Our work is as basic as ensuring our neighbors who are homeless have a bathroom available, and as complex as establishing long-term mentoring relationships. We are completing our eighth year mentoring Minneapolis College students who experience homelessness or generational poverty. We assist Basilica parishioners who are struggling and families in the broader community who reach out to The Basilica seeking life-saving assistance.

Most recently, we are supporting refugee families from Afghanistan. We provided furniture, food, clothing, household items and rent assistance. Our Basilica volunteer "Circle of Welcome Teams" develop relationships with the families, helping them as they acclimate to life in America.

A recurring gift to St. Vincent de Paul makes outreach like this possible. Your partnership is crucial and offers hope to those who need it most. To make a gift commitment, please visit mary.org/svdpgive. If you have questions about how to make your gift, please contact Nicole at 612.317.3472.

 

 

 

Fasting, Praying and Acting during the Fifth Week of Lent

“Be rich in good works, be generous and ready to share.” (1 Timothy 6:18)

Living in Solidarity with Those who are Poor.” Pope Francis

 

In 2017 Pope Francis inaugurated the first World Day of the Poor to be held every year on the 33rd Sunday in Ordinary Time.

During his homily on the most recent World Day of the Poor marked on November 14, 2021, the pope decried the poverty into which people are often forced, “victims of injustice and the inequality of a throwaway society that hurries past without seeing them and without scruple abandons them to their fate.”

He went on to say that “unless our hope translates into decisions and concrete gestures of concern, justice, solidarity and care for our common home, the sufferings of the poor will not be relieved, the economy of waste that forces them to live on the margins will not be converted, their expectations will not blossom anew.”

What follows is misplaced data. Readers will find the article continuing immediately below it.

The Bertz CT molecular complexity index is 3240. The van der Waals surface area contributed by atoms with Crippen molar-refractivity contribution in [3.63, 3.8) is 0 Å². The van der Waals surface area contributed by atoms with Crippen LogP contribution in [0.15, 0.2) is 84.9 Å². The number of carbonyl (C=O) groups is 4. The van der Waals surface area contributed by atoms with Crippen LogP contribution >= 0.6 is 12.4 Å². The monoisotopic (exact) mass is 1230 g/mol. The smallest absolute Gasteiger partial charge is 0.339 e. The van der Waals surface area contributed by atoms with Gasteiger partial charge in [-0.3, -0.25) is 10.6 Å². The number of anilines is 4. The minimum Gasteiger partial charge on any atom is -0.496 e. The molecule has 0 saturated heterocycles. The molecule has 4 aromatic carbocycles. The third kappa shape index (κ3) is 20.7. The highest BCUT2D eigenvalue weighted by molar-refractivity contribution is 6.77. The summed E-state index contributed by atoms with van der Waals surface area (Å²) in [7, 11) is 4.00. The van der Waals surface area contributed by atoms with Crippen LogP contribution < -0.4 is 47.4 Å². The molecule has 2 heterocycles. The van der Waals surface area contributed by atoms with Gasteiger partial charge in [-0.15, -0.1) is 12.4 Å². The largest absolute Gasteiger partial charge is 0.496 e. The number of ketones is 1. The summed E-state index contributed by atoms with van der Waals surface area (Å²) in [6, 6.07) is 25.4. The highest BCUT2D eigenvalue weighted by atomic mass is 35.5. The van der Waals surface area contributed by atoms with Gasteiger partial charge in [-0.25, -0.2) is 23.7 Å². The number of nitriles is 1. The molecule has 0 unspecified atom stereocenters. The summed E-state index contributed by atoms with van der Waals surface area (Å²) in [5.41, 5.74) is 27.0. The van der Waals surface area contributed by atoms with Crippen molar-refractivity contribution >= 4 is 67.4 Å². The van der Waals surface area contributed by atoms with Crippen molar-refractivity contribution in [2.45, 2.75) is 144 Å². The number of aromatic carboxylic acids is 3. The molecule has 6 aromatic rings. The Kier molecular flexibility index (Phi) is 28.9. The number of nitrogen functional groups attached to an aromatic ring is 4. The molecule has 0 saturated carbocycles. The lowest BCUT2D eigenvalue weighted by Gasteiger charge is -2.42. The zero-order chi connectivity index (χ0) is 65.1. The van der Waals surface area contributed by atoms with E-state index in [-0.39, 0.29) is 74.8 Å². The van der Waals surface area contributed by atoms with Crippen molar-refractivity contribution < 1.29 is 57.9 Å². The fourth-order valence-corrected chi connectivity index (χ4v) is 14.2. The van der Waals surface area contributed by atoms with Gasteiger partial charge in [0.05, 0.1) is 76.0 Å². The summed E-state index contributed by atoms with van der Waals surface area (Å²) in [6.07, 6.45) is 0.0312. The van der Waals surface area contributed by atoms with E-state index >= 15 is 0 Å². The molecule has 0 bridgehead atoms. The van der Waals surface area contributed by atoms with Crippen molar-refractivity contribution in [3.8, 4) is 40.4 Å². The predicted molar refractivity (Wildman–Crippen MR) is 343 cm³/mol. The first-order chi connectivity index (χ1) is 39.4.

He concluded by encouraging all people to improve the world by “breaking bread with the hungry, working for justice, lifting up the poor and restoring their dignity.”

 

During this Fifth Week of Lent, we invite you to: mend your heart by fasting from greed; bend your knees while engage in praying the Stations of the Cross; and Lend your hand by embracing generosity.

  • Mending our Hearts: Fasting from Greed
  • All of us, to some extent suffer from greediness. Greediness is the tendency to hold on, to claim or to demand something or even someone just for ourselves.
  • Fasting from greed is more difficult than fasting from meat or sweets. Ridding ourselves of this sinful desire requires a complete change of attitude which does not happen in a day or even a week. This is a difficult task which requires commitment and tenacity.
  • As Christians we are to live as Jesus lived. His generosity, even unto death knew no bounds. Let us contemplate and emulate Jesus’ generosity this week as we rid ourselves slowly of our greediness.

 

  • Bending our Knees: Praying the Station of the Cross
  • Praying the Stations of the Cross is an ancient Christian devotion which invites us to meditate on the mystery of the life, death and resurrection of Jesus. A history of this devotion is offered in our series Art that Surrounds Us: https://www.mary.org/blog/202102/art-surrounds-us-stations-cross#.YDU4dNhKiJA.  
  • On Fridays of Lent, we pray the Stations of the Cross in The Basilica at 5:30pm. You can join us in person or via livestream. Each Friday we pray a different version of the Stations of the Cross using new texts and images.
  • If you would like to pray the Stations of the Cross at home you can use the weekly recorded livestream or you can find a narrated slideshow of our Scriptural Stations at https://vimeo.com/403088034.

 

  • Lending our Hands: Embracing Generosity
  • During Lent we give thanks for Jesus’ willingness to die for us on the cross. This act of ultimate generosity has deep sacrificial meaning and great theological implications for all of us. Not only are we saved by Jesus’ self-sacrifice, but we are also called to make sacrifices in turn.